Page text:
Indiana Drivers’ Manual – How to Drive Around Cyclists

I thought it would be fun to pull driver’s manuals from various states to see what new motorists are being taught about sharing the road with bicyclists. I decided to start with Indiana since that’s where I currently live.  Information about bicycles can be found in Chapter 5 of the Indiana manual (download).  Here it is, copied verbatim.


Drivers must routinely share the roadway with bicyclists. On most roadways,
bicyclists have the same rights and responsibilities as other roadway users.
Drivers should observe the following guidelines when sharing the roadway
with bicyclists:
• Drivers may pass a bicyclist when there is a safe amount of room beside
the bicyclist (three-foot minimum) and when there is no danger from
oncoming traffic
• Drivers must yield the right of way to a bicyclist just as they would to
another vehicle
• Bicyclists are prohibited on limited-access highways, expressways and
certain other marked roadways
• A bicyclist is not required to ride in a designated bike lane because they
have the right to use either the bike lane or the travel lane
• Avoid turning across the path of a bicyclist
• When a motorist is turning left and there is a bicyclist entering the
intersection from the opposite direction, the driver should wait for the
bicyclist to pass before making the turn
• If a motorist is sharing the left turn lane with a bicyclist, stay behind the
cyclist until he or she has safely completed the left turn
• If a motorist is turning right and a bicyclist is approaching on the right, let
the bicyclist go through the intersection first before making a right turn
After parking and before opening vehicle doors, a motorist should fi rst check
for bicyclists.

Bicycle Lanes
Bicycle paths and lanes shall be used exclusively for the operation of bicycles unless:
• Signage specifies joint use with pedestrians
• The driver is on official duty, such as delivering mail
Other rules for drivers or operators of any vehicle include:
• Do not drive in or park in bicycle paths or lanes, or place the vehicle in such a manner as to impede bicycle traffi c on such path or lane
• Yield the right of way to an individual operating a bicycle on a designated
bicycle path or lane
• Do not move into a bicycle path or lane in preparation for a turn
• Cross a bicycle path or lane only when turning or when entering or leaving an alley, driveway or private road

Sharrow markings are pavement markings of a bike with two arrows above it and are intended to help bicyclists position themselves away from parked cars and to alert other road users to expect bicyclists to occupy travel lanes.

There’s some interesting stuff here.  For one thing, the manual advises motorists to give cyclists three feet when passing even though there is no statewide 3′ law in Indiana.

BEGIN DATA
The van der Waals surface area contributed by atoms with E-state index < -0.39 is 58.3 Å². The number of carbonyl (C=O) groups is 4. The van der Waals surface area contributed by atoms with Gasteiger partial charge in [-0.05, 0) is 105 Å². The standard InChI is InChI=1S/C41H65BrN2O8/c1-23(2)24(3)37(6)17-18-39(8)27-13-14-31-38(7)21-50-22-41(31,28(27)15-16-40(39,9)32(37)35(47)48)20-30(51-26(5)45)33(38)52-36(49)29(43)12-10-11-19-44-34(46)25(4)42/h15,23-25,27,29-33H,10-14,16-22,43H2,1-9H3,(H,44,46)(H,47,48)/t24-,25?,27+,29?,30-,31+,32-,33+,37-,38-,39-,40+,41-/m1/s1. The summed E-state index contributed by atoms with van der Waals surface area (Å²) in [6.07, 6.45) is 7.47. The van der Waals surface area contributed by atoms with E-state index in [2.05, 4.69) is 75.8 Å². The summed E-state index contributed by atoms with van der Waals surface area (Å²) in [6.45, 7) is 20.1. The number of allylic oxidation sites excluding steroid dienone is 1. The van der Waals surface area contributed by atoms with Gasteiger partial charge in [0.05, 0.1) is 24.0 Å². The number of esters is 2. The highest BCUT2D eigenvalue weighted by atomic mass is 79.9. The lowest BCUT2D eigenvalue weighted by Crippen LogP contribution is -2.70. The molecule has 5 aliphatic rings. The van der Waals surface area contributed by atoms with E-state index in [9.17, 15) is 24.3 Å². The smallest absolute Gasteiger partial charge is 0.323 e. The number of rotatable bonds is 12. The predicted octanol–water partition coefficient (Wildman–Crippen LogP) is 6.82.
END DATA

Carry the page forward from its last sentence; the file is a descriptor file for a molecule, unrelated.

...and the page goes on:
Far too many cyclists have been intimidated by out of control motorists. It is safer to cycle on the street than the sidewalk.

Far too many cyclists have been scared off the roads by out of control motorists. 

It is safer to cycle on the street than the sidewalk.  It will be safer still when existing laws are enforced consistently and motorists are forced to pay for antisocial behavior.

It is safer to cycle on the street than the sidewalk.  It will be safer still when existing laws are enforced consistently and motorists are forced to pay for antisocial behavior.

It also clearly states that cyclists are not required to use bike lanes but can use traffic lanes at their discretion.  This is in direct conflict with the oft-shouted belief of some motorists that I should get on the bike path “where I belong.”  Why do we prefer traffic lanes?  It’s mostly a matter of safety.  Many bike lanes are poorly engineered and hazardous to our health and well-being.

Most importantly, the manual clearly states that bicycles should treated just like any other vehicle.  Yes, we’re slower, but so are trucks and buses.

I’m happy to see that the driver’s manual here addresses the issue of sharing the road in a fair and reasonable way.  There’s nothing even slightly controversial about the paragraphs above. This is good.

Now I’d like to see the law enforcement community step up and throw the book at the small subset of motorists (and it really is a small minority) who think it’s okay to harrass and intimidate cyclists and pedestrians.  These people need to be prosecuted to the fullest extent of the law.  When their behavior is determined to be malicious, they need to be banned from ever driving again.  That’s how you change perceptions and make roads safe for all users.


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